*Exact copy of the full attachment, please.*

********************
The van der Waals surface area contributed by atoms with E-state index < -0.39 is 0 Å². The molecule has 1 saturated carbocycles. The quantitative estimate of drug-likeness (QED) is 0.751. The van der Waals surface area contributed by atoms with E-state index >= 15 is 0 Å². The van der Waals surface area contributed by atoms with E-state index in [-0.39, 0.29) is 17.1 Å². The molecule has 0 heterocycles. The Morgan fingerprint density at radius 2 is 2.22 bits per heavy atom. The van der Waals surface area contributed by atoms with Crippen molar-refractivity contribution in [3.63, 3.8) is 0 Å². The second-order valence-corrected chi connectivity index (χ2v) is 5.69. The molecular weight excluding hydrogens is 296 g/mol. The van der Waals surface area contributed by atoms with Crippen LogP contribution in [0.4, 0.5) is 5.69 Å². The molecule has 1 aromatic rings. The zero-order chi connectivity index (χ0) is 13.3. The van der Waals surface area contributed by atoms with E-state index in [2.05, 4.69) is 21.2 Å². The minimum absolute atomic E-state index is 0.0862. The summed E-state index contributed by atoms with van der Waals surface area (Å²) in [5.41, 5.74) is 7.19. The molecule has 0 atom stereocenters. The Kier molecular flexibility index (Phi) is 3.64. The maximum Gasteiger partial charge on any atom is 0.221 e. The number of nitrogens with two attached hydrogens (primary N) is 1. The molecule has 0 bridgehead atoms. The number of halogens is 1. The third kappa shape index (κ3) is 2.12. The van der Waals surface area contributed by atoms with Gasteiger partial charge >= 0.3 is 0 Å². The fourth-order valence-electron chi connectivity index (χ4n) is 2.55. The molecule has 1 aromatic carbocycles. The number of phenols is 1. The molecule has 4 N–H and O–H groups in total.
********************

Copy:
The van der Waals surface area contributed by atoms with E-state index < -0.39 is 0 Å². The molecule has 1 saturated carbocycles. The quantitative estimate of drug-likeness (QED) is 0.751. The van der Waals surface area contributed by atoms with E-state index >= 15 is 0 Å². The van der Waals surface area contributed by atoms with E-state index in [-0.39, 0.29) is 17.1 Å². The molecule has 0 heterocycles. The Morgan fingerprint density at radius 2 is 2.22 bits per heavy atom. The van der Waals surface area contributed by atoms with Crippen molar-refractivity contribution in [3.63, 3.8) is 0 Å². The second-order valence-corrected chi connectivity index (χ2v) is 5.69. The molecular weight excluding hydrogens is 296 g/mol. The van der Waals surface area contributed by atoms with Crippen LogP contribution in [0.4, 0.5) is 5.69 Å². The molecule has 1 aromatic rings. The zero-order chi connectivity index (χ0) is 13.3. The van der Waals surface area contributed by atoms with E-state index in [2.05, 4.69) is 21.2 Å². The minimum absolute atomic E-state index is 0.0862. The summed E-state index contributed by atoms with van der Waals surface area (Å²) in [5.41, 5.74) is 7.19. The molecule has 0 atom stereocenters. The Kier molecular flexibility index (Phi) is 3.64. The maximum Gasteiger partial charge on any atom is 0.221 e. The number of nitrogens with two attached hydrogens (primary N) is 1. The molecule has 0 bridgehead atoms. The number of halogens is 1. The third kappa shape index (κ3) is 2.12. The van der Waals surface area contributed by atoms with Gasteiger partial charge >= 0.3 is 0 Å². The fourth-order valence-electron chi connectivity index (χ4n) is 2.55. The molecule has 1 aromatic carbocycles. The number of phenols is 1. The molecule has 4 N–H and O–H groups in total.